(These are just suggestions. Work out the details with your preferred realtor. Much success! Ozzie) #Ozbuzz

When selling a home (or anything else for that matter), the marketing effort must be coordinated on all fronts. It also must be superior to the competitionThis is especially true in a buyers’ market where the homes sitting on the market seemingly outnumber the potential homebuyers.

In such an environment, you must lift your home out from this crowd and highlight it in the best way possible. You must out-think the competition.

So, the market is off by 30 per cent. So, what. The key is to get your property placed into the 70 per cent which sells now.

Here then, are a few of these ideas:


1. Select a Quality Realtor

Based on my travels around the world and as president of both Royal LePage and NRS National real estate companies, I believe British Columbia and Alberta are home to some of the most qualified, professional realtors in North America today.

But there are also some who are little more than “order takers” who literally can’t properly write out a contract, much less have the hard-won knowledge needed to position your home in the most appropriate and effective way for your particular market.


So how do you find such an experienced, market aggressive realtor?

  1. a) Ask around. Check with friends or trusted associates and get some names. Experienced names. When selling in today’s market, you need to be in the hands of a practicing “doctor” and not someone eager to practice on you.
  1. b) Focus in the three best referrals, ask each of these realtors to come out, have them put together a marketing evaluation and then give you his/her specific action plan as to what he/she will do to sell your home. Make sure it’s in writing. (If the realtor is “too busy” to physically come and view your home…well, you’ve just eliminated one name from your list.)

Remember:realtors come in a couple of basic flavors. While there are always exceptions, in general a “low-key” yet thorough realtor is best when it comes to helping you buy a home; his or her pragmatic knowledge will help keep your feet firmly on the ground. When selling a home however, look for a high-energy, dynamic realtor whose enthusiasm might be “infectious” enough to enthuse a potential buyer.

  1. c) The market evaluation should compare your home with at least three currently active competitive listings, three recent competitive sales and POSSIBLY three competitive and now inactive listings which didn’t sell. Drive over and check out these benchmark properties yourself to ensure the realtor has put your home in the right “ballpark”. If you disagree, find out the reasoning as to why the realtor has so placed your home. The reasons could be good ones indeed (Or vice versa.)
  1. d) Once you’ve vetted all three choices, go with the realtor whose combination of experience, proven performance and action-plan for your home is the most impressive. But be careful not to confuse impressive with unattainable.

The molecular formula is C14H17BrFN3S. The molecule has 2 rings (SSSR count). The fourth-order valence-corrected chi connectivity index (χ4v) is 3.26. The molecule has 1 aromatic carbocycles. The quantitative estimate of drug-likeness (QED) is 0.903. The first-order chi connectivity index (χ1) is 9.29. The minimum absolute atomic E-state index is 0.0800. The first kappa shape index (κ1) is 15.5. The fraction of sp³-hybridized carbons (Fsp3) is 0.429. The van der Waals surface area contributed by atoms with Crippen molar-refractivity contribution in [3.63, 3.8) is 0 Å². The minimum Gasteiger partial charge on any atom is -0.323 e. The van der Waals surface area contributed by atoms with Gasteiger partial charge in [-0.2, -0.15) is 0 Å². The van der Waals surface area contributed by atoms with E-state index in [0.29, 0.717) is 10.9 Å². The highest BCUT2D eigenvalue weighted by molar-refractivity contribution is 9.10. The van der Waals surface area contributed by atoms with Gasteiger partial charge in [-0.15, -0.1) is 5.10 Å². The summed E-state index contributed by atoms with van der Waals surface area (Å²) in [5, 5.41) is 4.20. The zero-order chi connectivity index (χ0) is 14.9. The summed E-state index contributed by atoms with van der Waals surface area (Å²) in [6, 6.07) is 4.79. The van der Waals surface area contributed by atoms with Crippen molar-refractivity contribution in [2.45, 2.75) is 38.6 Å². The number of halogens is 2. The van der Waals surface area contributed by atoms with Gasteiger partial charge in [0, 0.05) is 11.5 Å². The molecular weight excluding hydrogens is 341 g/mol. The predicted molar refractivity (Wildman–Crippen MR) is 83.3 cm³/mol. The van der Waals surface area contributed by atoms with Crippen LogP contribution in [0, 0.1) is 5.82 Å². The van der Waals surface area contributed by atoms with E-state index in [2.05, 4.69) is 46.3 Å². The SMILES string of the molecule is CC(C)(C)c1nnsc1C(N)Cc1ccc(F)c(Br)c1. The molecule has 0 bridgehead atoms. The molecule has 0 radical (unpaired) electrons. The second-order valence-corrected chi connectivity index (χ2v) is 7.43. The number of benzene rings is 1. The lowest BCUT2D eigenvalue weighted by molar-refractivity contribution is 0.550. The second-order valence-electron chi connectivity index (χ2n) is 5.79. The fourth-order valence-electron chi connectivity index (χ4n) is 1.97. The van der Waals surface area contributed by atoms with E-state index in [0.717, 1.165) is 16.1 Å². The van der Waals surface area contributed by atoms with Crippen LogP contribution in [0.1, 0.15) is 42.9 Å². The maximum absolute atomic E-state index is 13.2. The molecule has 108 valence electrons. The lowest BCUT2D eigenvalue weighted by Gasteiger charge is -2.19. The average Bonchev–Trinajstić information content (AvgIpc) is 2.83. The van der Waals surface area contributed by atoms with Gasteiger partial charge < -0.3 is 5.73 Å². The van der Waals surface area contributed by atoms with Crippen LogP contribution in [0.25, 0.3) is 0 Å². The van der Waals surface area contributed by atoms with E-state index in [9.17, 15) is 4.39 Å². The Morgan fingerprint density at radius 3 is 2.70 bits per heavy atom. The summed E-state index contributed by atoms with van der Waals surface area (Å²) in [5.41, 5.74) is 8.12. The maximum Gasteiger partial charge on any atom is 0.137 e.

1. e) List your home with the chosen realtor for 60 days. If the realtor suggests you list with him or her for a longer period, tell him or her you will renew if, in your opinion, all the realtor’s written promises have meanwhile been adhered to and met all the previously agreed upon elements of the action plan. If not, tough luck. Find another realtor.
  1. f) Underline to the realtor that you wish to be kept informed of the sales progress at least once a week during the entire listing period. Every time the home is shown to prospective buyers, ensure the realtor informs you in advance and also gives you a feedback as to the viewer’s reaction to the home. On the other hand, don’t overdo it. Be courteous and be careful not to nag the realtor. When dealing with a professional, be professional.
  1. g) If the realtor has failed to keep his or her promises during the listing period, cancel the listing or at least do not renew it.
  1. Price Your Home Right

Yes, we all need and want the best price, as in the highest price, for our abode. But be realistic. It might do wonders for the ego and daydreams, but a high price tag does little if it doesn’t come accompanied with a sale.

Again, don’t try and fool yourself. (Fantasy is wonderful, but it won’t work with others.) Based on your understanding of the competition, is the pricing realistic? This is particularly important in a market where prices are falling. If you must sell, price yourself at the bottom of the scale. Remember: If you are selling and buying at the same time as in trading up, the buyer’s market which demands you sell 10 per cent less also allows you to turn around and buy for 10 per cent less. If you sell your $400,000 home for $360,000 for a $40,000 “loss”, you just as likely to buy the $600,000 home for $540,000 for a $60,000 reduction. You’re actually better off by $20,000.

  1. Create a “Benefit and Feature” Sheet for Your Home

Reach back in time and remember why you bought the home in the first place. What caught your eye, what appealed to you? Write these reasons down; more often than not, new buyers will also be attracted to these same features. List every good point, every benefit, your property and your neighborhood enjoys. Don’t be afraid of putting everything down, even if it stretches out to two or three pages. Today, people want information. Lots of it.

Spell out all the conveniences which make your location different. Don’t assume a potential buyer is telepathic. Spell it out. Even such things as proximity to hospitals, police station and the firehall are important to people and just might make the difference to tip the scales in favor of your home.